The earliest references to emerald in the classical world of the Mediterranean are attributable to Aristotle, fourth century B.C. philosopher, student of Plato, and teacher to Alexander the Great. Aristotle wrote that owning an emerald increased the owner’s importance in presence and speech during business, gave victory in trials, helped to settle litigation, and that ground into a fine powder and made into a lotion, emerald could also be used to comfort and sooth eyesight. He also stated an emerald worn as a talisman would prevent epilepsy, and recommended that all children be so adorned with an emerald amulet. The ancient Greeks regarded the emerald as the sacred stone of the Goddess of Love, Aphrodite (as did the Romans, who knew Aphrodite as “Venus”) and of the Earth Goddess, and believed the gemstone would protect lovers from unfaithfulness. The ancient Greeks worked the Egyptian emerald mines during the time of Alexander the Great and throughout the Ptolemaic Dynasty that period of time where Hellenic Greeks ruled ancient Egypt). In fact Alexander himself wore a large emerald mounted onto his belt.

In the first century B.C. one of the Ptolemaic kings had an emerald engraved with the portrait of Lucullus, the great Roman general. He then presented it to him when Lucullus visited Egypt. These same mines later provided the last Ptolemaic monarch, Cleopatra VII, Queen of Egypt, the wonderful emeralds she was often depicted and described as wearing. Though lost for many centuries, extensive remains of "Cleopatra's Mines" were discovered about 1817; and are located near the Red Sea coast, east of Aswan. Emeralds were also quite favored in the Roman Empire, especially by Roman Emperors, emeralds oftentimes used as Roman crown jewels. The Roman Emperor Nero reportedly watched chariot races and gladiator contests through lenses made of emeralds, as he found the color to be calming. Roman texts of the second century B.C. recorded that emerald “influences every kind of business, and if you remain chaste while you wear it, it adds substance to both the body and the speech.” Romans also considered light-colored emeralds to be “unripe”, believing that an emerald becomes darker as it matures. During the Roman era emerald was discovered in Germany near present-day Salzburg, and production continued through the Middle Ages before the deposit played out.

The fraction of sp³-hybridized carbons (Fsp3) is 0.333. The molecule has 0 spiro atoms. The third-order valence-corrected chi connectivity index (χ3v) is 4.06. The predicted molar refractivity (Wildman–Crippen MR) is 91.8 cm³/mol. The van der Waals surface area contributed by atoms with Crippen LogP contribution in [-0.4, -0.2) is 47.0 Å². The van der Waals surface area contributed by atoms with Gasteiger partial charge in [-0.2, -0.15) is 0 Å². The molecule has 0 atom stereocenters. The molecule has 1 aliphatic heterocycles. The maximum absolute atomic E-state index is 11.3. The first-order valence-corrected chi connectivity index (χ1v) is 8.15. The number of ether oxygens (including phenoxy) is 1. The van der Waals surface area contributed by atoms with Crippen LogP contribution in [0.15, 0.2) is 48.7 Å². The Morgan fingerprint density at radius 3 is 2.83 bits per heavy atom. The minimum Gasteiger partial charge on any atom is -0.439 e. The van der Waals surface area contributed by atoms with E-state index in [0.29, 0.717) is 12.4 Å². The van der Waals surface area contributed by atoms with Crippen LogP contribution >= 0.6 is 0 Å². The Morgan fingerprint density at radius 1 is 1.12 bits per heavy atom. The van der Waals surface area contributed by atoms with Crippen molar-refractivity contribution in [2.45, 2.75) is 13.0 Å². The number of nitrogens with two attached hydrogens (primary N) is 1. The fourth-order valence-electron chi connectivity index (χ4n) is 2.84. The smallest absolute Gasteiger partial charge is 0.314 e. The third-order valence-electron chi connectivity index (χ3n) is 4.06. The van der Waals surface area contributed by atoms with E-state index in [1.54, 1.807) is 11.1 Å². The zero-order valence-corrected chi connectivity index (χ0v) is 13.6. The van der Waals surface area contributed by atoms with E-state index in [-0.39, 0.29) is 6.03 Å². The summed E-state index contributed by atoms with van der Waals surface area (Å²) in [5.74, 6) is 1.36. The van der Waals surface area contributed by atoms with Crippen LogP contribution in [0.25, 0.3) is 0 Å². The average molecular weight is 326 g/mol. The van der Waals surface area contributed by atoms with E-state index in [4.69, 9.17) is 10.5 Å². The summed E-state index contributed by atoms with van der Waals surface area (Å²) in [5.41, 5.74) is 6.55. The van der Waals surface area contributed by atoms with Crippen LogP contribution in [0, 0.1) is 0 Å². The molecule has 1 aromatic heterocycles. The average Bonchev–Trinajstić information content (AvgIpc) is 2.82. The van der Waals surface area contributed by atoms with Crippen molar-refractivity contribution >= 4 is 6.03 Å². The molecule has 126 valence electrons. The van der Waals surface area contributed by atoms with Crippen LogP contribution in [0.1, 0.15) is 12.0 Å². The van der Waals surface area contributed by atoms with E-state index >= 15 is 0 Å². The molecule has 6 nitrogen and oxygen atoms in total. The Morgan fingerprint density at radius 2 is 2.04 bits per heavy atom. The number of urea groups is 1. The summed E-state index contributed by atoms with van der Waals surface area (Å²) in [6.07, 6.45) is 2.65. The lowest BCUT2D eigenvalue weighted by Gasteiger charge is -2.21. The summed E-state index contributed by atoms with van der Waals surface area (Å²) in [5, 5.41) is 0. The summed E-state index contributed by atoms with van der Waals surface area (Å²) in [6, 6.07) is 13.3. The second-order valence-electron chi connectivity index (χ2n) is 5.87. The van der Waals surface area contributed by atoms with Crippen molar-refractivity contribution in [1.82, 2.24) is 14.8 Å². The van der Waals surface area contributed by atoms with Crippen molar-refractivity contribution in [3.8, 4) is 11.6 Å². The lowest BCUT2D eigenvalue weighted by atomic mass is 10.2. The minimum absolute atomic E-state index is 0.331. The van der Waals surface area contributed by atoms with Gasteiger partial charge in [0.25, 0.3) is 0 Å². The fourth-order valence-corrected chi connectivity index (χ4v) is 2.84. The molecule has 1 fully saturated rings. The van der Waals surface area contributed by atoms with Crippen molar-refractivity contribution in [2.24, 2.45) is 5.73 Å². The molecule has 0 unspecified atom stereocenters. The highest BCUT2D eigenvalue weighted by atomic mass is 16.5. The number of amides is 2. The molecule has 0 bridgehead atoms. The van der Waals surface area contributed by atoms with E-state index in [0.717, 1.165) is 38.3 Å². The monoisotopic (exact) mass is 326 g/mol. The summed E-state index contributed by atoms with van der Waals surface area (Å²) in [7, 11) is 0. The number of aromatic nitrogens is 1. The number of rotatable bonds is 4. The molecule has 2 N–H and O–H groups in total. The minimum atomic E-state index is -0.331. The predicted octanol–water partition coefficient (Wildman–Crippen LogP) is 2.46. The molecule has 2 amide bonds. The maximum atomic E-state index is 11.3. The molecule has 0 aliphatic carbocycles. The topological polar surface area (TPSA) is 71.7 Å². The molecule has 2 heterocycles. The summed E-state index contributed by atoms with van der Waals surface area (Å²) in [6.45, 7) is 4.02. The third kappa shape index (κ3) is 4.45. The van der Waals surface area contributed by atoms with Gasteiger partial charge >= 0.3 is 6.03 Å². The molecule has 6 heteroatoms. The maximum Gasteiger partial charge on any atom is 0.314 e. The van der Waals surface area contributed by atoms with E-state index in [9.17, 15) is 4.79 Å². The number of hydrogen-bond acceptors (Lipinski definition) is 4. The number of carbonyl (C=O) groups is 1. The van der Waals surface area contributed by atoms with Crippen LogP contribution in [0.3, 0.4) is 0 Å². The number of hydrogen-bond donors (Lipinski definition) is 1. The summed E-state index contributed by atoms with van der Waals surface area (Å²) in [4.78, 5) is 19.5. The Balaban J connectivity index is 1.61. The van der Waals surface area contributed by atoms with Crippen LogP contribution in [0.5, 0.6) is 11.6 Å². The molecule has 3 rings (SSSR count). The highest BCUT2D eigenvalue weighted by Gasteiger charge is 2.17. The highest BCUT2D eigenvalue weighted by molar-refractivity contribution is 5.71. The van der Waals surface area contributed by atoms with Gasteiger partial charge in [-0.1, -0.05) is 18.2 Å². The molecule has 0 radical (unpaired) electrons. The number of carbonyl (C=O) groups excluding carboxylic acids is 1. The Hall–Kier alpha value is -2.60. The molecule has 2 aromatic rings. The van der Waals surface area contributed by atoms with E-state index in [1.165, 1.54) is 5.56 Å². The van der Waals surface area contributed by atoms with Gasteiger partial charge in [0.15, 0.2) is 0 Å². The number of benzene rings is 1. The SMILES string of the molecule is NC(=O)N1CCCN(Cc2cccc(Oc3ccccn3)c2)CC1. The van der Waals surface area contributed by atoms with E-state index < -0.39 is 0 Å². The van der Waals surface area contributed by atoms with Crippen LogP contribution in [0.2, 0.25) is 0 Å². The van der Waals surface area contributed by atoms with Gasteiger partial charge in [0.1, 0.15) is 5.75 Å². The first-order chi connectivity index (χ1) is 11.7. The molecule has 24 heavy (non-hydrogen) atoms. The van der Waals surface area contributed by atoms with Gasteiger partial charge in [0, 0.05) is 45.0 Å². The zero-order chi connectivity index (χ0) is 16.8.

To the early Christians, the emerald was a symbol for immortality and faith, and also was generally regarded as a symbol of kindness. These beliefs, though held by both preceding Greek and Roman culture, probably originated with Egyptian and Sumerian culture. In the ancient Near East, the ancient Babylonians believed that each emerald stone contained a goddess. The Sumerians believed that an emerald worn on the little finger of the left hand would cure inflammation of the eyes. In ancient Islam (both in the Near East as well as in Mogul India), green was a holy color symbolizing the unity of Islam, and an amulet of emerald was often engraved with a verse from the Koran. And in both ancient India as well as ancient China, emerald was worn as a talisman thought to bring good luck.

During the Middle Ages an emerald amulet was believed to keep a woman chaste. Medieval shamans and magicians believed that emeralds enabled them to foretell future events if put on the tongue or worn on the left side of the body. Emeralds were also believed to reveal what was true or false, and to give eloquence in speech and make people more intelligent and honest. Worn as a talisman, emerald was regarded as a sure antidote for enchantments and spells, was believed to repel evil spirits, and it was believed that a high quality emerald would change hues to alert the wearer to impending danger. In many legends of King Arthur, the Holy Grail (the cup used to catch Christ’s blood at the crucifixion) is described as being fashioned from a large emerald. Charlemagne the Great (ruler of a vast eighth century Frankish Kingdom) had a large and famous collection of emeralds, and Henry II, when he was made King of Ireland in 1171, was given a large emerald ring. In the Renaissance medical practitioners ground up emerald with laudanum, an opium derivative, as a medicine for certain fevers and ailments.